1937, from Yiddish zaftik, literally “juicy,” from zaft “juice,” from Middle High German, saft “juice”
The origin of the term is uncertain, but it may be derived from Harvard University Cruft Laboratory, which was the Harvard Physics Department’s radar lab during World War II. As late as the early 1990s, unused technical equipment could be seen stacked in front of Cruft Hall’s windows. According to students, if the place filled with useless machinery is called Cruft Hall, the machinery itself must be cruft. This image of “discarded technical clutter” quickly migrated from hardware to software.
Cruft may also be a play on the old typeface form of the letter “s”, rendering “crust” as “cruſt”.
Another possible origin is that the word evokes the words crust, fluff and scruffy. The latter word is the source of similar words in Jamaican English such as cruff, meaning scurfy, coarse or uncouth.
From Wikipedia: http://en.wikipedia.org/wiki/Cruft
Skullduggery (spelled with either a “k” or “c” and/or two “l”s) comes from the Scottish word for adultry: “sculdudrie”. The word is used in modern parlance as a term for underhanded dealings or trickery, often political in nature. Ex. The skullduggery that was Watergate.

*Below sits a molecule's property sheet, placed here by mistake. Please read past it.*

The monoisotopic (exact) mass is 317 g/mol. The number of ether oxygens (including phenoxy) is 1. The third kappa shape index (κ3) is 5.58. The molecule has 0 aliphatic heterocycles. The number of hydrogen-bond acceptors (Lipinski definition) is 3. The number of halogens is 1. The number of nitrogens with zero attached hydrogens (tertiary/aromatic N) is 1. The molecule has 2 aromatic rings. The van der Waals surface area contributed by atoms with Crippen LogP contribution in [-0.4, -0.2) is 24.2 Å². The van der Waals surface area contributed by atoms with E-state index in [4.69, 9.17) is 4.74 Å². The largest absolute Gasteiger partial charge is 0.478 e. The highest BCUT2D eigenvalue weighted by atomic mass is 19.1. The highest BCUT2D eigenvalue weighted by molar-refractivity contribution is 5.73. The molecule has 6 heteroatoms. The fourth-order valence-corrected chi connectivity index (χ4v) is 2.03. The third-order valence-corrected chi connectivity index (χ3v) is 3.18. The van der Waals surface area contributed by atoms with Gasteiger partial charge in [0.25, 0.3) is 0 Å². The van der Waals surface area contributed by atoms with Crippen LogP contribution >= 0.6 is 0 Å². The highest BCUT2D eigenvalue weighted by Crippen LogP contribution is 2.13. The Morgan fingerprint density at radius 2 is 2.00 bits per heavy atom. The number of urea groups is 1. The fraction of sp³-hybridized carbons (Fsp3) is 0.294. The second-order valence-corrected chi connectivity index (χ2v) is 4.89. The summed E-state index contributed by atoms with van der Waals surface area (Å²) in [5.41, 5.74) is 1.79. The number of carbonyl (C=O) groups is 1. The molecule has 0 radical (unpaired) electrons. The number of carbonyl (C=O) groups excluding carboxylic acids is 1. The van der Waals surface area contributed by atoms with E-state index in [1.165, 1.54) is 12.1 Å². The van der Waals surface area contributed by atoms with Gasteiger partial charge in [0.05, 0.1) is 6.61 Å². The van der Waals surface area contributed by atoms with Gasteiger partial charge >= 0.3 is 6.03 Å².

The word Skullduggery has been used to title various things from a 1970s Burt Reynolds film to the University of Adelaide orientation week, established in 1896.
This refers to an addict’s skin reaction to heroin withdrawal. As an addict stops using the drug, blood is drawn toward the internal organs, thereby leaving the skin to resemble a cold, plucked turkey.
The origin dates back to 1910 and originally meant “without preparation,” referring to the ease of making a dish of cold turkey. In 1922, the expression acquired its darker connotation related to drug withdrawal.
There is no definitive origin for the word “doozy” but there are at least three main theories, the oldest of which is that it is an adaptation of “daisy,” which was used in 18th century England as a synonym for something or someone of high caliber.
Example: “That horse is a real daisy. She’s well worth the price!”
Other etymological sources suggest it derives form the nickname for the Dusenberg, a luxury automobile introduced in the US in the 1920s.
A third possibility is that it come from the nickname given to Italian actress Eleanor Duse, who made headlines as beautiful and talented import to the New York theater world in the 1890s.
The definition has expanded in modern parlance from indicating something or someone superior to also including something that is extraordinary in its negative qualities.
Example: “That test was a real doozy. I sure hope I passed.”